The Austrian government is set to amend the laws which govern the use and possession of firearms so that illegal immigrants and asylum seekers will no longer have access to purchasing them.
The new changes to the extant amendment to the Weapons Act, which was approved Thursday by the Internal Committee of the National Council prohibits asylum seekers and migrants living in Austria illegally from access to firearms. The bill, which will take effect in March of next year, also looks to manage the use of arms by security agencies and police, a press release from the government stated.
The amendment will not only prohibit illegal migrants and asylum seekers from procuring weapons but also looks to ban legal migrants and accepted refugees until a residency period of five years has passed. Those who have European Union citizenship are not affected by the new law, nor are tourists.
Any asylum seekers or illegals who attempt to purchase firearms from registered gun sellers could face charges of a year in prison. The sentence for the unauthorized possession of illegal arms has also doubled to two years in prison for anyone breaking the law. The authorities have also announced they will tackle the sales of illegal firearms on the “dark web” with violators facing sentences of three years.
Police in Austria will now be allowed to purchase guns up to 9mm calibre without having to apply for a private license to do so. The anti-mass migration Freedom Party (FPÖ) have welcomed the move toward liberalization of the gun laws but has requested police not be limited to only 9mm pistols. FPÖ MP Christoph Hagen argued that police didn’t need to take separate tests because their reliability should have been tested when they became police officers.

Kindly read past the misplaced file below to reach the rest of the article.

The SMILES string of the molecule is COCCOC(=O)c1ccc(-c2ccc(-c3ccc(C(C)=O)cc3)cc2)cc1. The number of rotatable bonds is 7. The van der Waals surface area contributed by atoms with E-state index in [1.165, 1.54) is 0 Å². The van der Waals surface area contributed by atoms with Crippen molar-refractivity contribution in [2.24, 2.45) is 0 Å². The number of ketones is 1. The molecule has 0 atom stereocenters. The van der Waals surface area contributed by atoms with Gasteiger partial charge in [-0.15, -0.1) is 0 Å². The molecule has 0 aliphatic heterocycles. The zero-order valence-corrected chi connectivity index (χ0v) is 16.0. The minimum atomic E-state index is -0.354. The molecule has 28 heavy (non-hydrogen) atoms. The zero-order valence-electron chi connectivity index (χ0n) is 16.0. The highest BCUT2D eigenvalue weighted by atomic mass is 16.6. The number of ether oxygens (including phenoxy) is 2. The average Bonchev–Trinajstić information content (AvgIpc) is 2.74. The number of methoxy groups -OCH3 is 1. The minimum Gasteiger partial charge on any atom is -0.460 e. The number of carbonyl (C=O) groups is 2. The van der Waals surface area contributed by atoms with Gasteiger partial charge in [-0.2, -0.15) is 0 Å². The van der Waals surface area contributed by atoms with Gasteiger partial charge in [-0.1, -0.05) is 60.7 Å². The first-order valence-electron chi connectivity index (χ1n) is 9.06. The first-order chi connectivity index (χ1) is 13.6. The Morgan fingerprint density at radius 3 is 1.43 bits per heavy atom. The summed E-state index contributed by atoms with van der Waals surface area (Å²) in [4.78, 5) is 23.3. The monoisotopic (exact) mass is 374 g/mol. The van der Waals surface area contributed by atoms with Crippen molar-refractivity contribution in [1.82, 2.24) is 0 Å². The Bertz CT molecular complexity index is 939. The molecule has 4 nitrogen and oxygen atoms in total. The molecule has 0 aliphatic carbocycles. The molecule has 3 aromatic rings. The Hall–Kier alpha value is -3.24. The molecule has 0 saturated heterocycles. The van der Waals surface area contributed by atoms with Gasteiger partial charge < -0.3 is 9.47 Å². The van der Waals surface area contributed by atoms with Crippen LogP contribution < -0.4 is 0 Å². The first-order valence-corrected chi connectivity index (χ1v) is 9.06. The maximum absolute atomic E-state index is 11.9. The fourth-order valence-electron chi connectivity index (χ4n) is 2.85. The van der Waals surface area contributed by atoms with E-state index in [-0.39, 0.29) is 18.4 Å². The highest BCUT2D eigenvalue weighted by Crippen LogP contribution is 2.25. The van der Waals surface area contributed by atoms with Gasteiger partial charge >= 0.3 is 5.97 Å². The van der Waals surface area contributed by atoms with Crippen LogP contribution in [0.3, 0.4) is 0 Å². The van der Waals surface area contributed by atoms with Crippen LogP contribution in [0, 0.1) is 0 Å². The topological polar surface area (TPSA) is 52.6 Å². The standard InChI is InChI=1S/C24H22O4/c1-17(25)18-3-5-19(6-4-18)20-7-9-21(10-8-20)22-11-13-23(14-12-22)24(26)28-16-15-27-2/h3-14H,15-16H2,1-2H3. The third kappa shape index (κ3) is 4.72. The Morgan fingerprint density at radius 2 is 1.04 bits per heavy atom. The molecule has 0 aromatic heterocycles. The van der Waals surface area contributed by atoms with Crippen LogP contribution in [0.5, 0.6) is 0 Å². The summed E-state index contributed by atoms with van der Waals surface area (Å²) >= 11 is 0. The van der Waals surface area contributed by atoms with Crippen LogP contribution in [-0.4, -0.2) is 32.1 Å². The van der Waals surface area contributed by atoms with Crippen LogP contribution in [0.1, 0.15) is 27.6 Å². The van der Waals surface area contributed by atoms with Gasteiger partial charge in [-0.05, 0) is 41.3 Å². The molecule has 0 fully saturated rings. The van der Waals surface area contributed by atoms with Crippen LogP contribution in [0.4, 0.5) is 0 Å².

Mr. Hagen also voiced his opinion that the liberalization of firearms was a step in the right direction for Austria and that every legal citizen in the country should own a firearm.
Austria is one of the few countries in Europe which allows citizens to purchase firearms for the purposes of self-defence. Gun ownership in the country has risen significantly during the uncertainty of the migrant crisis with shotguns being sold out only months into the start of the crisis last October.
Neighbouring Germany is also cracking down on gun ownership as Justice Minister Heiko Maas announced this week that the government would be looking to confiscate guns from a sect of German citizens who regard the post-World War Two constitution as invalid. Mr. Maas has proposed that any persons wishing to buy guns in Germany should be made to sign an oath of loyalty to the constitution.